Intangibles? As long as we’re cooking the books, why not use made up ingredients?
So, in order to show a one quarter increase in the GDP, they have determined that America’s unrealized intellectual property is worth three percent to the economy.
The idea, according to The Ministry of Propaganda, is that movies and plays that are written, but not yet produced, have value and should be added to the GDP, along with the books not published, the songs never sung, the busts never sculpted, and that those non-money generated activities are a solid basis on which to manipulate the truth about massive debt that will soon destroy us.
A real three percent increase in GDP would translate into increased jobs and further spending, but this won’t. Everything remains as it is in the real world, but for propaganda purposes, we have attached a value to time spent without regard to the results obtained.
What next, counting unfunded pension liabilities as GDP? It would be funny if it weren’t true. Actually, it’s still funny; millions of boomers retiring to pensions that won’t be paid, just so everyone can pretend that the rising market is a reflection of a healthier GDP.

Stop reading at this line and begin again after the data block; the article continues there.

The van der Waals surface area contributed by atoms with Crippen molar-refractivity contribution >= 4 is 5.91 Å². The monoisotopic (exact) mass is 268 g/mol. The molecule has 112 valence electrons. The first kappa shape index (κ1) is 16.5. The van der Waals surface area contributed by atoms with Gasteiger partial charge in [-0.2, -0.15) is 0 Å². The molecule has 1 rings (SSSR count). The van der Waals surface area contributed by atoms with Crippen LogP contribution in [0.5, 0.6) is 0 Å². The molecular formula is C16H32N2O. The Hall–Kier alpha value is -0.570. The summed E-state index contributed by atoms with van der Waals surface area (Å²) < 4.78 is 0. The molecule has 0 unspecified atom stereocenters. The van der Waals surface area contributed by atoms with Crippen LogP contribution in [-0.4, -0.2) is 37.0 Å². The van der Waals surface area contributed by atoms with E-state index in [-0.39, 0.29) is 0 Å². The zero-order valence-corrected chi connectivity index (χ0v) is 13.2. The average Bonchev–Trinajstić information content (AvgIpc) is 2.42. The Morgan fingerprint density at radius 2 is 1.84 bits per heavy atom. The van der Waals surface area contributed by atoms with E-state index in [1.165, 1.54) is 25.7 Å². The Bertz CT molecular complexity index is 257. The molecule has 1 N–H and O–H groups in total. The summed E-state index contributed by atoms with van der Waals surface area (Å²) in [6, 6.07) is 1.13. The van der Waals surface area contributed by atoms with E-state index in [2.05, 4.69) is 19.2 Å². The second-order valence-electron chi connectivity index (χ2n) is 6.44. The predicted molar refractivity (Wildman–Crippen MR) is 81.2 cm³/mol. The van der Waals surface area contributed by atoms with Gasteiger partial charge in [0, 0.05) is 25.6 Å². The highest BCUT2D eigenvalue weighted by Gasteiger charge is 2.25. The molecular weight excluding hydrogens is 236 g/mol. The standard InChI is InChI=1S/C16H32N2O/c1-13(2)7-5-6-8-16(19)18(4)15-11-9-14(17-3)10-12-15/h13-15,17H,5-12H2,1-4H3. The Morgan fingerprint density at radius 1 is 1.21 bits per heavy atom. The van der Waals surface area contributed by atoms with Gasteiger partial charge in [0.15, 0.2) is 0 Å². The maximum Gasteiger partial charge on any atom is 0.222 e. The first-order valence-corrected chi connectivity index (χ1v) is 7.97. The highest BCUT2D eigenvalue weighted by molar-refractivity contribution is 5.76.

And that got me to thinking about former Goldman Sachs trader, Fabrice Tourre, the “Fabulous Fab”, currently awaiting trial for defrauding investors in a CDO known as Abacus 2007-AC1.
Tourre and the bank did not disclose that a hedge fund run by billionaire, John Paulson, helped pick and, subsequently, bet against the underlying securities (AKA sub-prime guaranteed to fail mortgages).
Tourre knew that all that investors were getting were slices of revenue streams which would eventually run dry. He knew it was all just accounting tricks and regarded it thusly, “It’s all just mental masturbation”.
But, what the heck, it added to the GDP. So don’t be surprised if after all the real assets have been rehypothicated over and over again, and all of the virtual assets are over pledged, and all of the stuff that people can imagine is added to the bottom line, if they don’t decide to aid five percent to the GDP for actual masturbation. With anxiety levels at an all-time high, self-pleasure might be just what we need to get back on the road to virtual prosperity.